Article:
When not treated and managed, complications from any form of diabetes can compromise all the major organ systems of the body, and greatly increase risk for heart attacks, strokes, nerve damage, kidney failure, blindness, impotence, and infections of the extremities that can require amputations. There is also a risk of comas resulting from too much or too little insulin.

How Would I Know If I Have Diabetes?

As with heart disease, diabetes has been called a “silent killer” because warning signs can often be mild, and can go unnoticed, especially with type 2 diabetes. Unfortunately, some people don’t seek treatment for type 2 until they experience problems from long-term damage caused by the disease. Two examples are slow-to-heal wounds that become infected, and pain, tingling, and numbness of the feet and legs.
With type 1 diabetes, the symptoms generally happen more quickly — sometimes within a window of days or weeks — and present with dramatic severity. When the body cannot source energy from food, it resorts to poaching muscle and fat. Those with a sudden onset of the illness may experience rapid weight loss. And when your body burns fat, it also produces acids called “ketones” that can build up in the blood and make a person feel extremely nauseated.
Common symptoms of both types of the disease include hunger, fatigue, increased and frequent urination, extreme thirst, dry mouth, and flaky and itchy skin.
As a general rule, call your doctor if you:

  • Feel queasy, weak, and super-thirsty
  • Are urinating much more than normal
  • Have a bad stomach ache
  • Are breathing more deeply and faster than normal
  • Have sweet breath that smells like nail polish remover – this can be a sign of elevated ketones.

How Can I Protect Myself Against Diabetes?

When it comes to type 1 diabetes, the best way to stay healthy is to be aware of the signs and symptoms, get regular check-ups, and follow your doc’s orders regarding glucose monitoring and insulin therapy.
But when it comes to type 2 diabetes, the best plan is prevention. Since the ball’s in your court, now’s a great time to take action to reduce your risk by staying healthy or getting healthy. Here are the “Three Commandments” you need to know for diabetes prevention:

  1. Maintain a Normal Body Weight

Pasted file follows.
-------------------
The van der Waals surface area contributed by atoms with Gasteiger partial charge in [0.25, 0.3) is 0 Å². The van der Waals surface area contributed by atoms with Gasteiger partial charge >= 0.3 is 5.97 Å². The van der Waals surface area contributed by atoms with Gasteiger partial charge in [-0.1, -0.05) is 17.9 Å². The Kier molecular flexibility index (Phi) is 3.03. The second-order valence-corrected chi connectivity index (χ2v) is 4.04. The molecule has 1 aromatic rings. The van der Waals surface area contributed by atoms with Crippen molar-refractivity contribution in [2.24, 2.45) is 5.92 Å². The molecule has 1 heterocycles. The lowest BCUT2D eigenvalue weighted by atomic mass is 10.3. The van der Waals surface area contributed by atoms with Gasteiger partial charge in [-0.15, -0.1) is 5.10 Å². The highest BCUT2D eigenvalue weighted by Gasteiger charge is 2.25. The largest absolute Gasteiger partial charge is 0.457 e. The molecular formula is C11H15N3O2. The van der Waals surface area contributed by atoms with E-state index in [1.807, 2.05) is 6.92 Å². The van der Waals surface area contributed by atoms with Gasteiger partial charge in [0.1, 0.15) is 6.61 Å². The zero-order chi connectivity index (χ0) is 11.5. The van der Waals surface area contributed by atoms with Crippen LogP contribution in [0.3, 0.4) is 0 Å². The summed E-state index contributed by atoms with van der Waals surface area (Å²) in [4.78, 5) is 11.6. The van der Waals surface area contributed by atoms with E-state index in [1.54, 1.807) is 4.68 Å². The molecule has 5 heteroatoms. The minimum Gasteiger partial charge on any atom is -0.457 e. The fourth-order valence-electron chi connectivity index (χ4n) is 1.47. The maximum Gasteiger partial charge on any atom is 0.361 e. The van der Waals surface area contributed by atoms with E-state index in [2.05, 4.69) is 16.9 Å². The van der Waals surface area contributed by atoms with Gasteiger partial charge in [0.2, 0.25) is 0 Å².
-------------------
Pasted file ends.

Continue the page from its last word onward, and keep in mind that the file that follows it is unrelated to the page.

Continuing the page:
2. Engage in Regular Physical Activity
  3. Eat a Healthy Diet

Maintain a Normal Body Weight
The average American gains about a pound a year, according to a study on holiday weight gain cited in the New England Journal of Medicine. Look for ways to keep the weight off as the years go by to stave off diseases like diabetes, high blood pressure, stroke, and heart disease. Keep in mind, for weight loss that really lasts, you need to change your relationship with food and cultivate healthy eating habits. Check out the results of our weight-loss study using data provided by 3,500 of our Withings scale users. We think the fun, easy-to-read infographics will help you learn some simple changes to lose pounds and keep them gone.
Engage in Regular Physical Activity
Studies show that exercise not only helps with weight control, it can also keep disease at bay, improve your mood, help you sleep better, and even put spark in your sex life.
Eat a Healthy Diet
We all know choosing low-calorie, high-fiber, low-fat, nutrient-rich foods helps with weight management. But another great reason to bulk up on the colorful veggies and limit calorie-dense meat and dairy is disease prevention. Making changes can be hard, so even if you can’t shift to A+ eating right out of the gate, you could start with a goal of B- and work your way up. Need ideas?

Ready to take action?

To stave off or reverse type 2 diabetes, and to manage your health with any form of disease, maintaining healthy lifestyle habits and getting regular medical checkups is crucial. Small daily decisions add up and can change your life.
Springtime is a time of hope and renewal. At Withings urge you to embrace healthy habits such as jumping on a scale every morning, choosing whole foods filled with micronutrients, and breaking a sweat every day.
We’ll try it if you will. Deal?